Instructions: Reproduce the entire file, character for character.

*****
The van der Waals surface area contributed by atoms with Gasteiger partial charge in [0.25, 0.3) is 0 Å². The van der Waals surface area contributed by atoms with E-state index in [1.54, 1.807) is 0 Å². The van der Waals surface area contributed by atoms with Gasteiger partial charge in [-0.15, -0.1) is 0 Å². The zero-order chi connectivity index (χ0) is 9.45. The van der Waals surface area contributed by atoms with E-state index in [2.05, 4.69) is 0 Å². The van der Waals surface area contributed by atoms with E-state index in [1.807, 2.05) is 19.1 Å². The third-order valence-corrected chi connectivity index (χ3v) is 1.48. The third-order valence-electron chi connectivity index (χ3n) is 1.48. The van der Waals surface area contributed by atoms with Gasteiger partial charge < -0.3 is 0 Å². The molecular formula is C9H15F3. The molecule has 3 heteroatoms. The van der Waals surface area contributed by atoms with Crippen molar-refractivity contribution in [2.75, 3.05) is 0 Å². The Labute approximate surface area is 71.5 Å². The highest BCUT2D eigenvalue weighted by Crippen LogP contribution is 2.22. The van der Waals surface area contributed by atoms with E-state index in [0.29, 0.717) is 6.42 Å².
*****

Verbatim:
The van der Waals surface area contributed by atoms with Gasteiger partial charge in [0.25, 0.3) is 0 Å². The van der Waals surface area contributed by atoms with E-state index in [1.54, 1.807) is 0 Å². The van der Waals surface area contributed by atoms with Gasteiger partial charge in [-0.15, -0.1) is 0 Å². The zero-order chi connectivity index (χ0) is 9.45. The van der Waals surface area contributed by atoms with E-state index in [2.05, 4.69) is 0 Å². The van der Waals surface area contributed by atoms with E-state index in [1.807, 2.05) is 19.1 Å². The third-order valence-corrected chi connectivity index (χ3v) is 1.48. The third-order valence-electron chi connectivity index (χ3n) is 1.48. The van der Waals surface area contributed by atoms with Gasteiger partial charge < -0.3 is 0 Å². The molecular formula is C9H15F3. The molecule has 3 heteroatoms. The van der Waals surface area contributed by atoms with Crippen molar-refractivity contribution in [2.75, 3.05) is 0 Å². The Labute approximate surface area is 71.5 Å². The highest BCUT2D eigenvalue weighted by Crippen LogP contribution is 2.22. The van der Waals surface area contributed by atoms with E-state index in [0.29, 0.717) is 6.42 Å².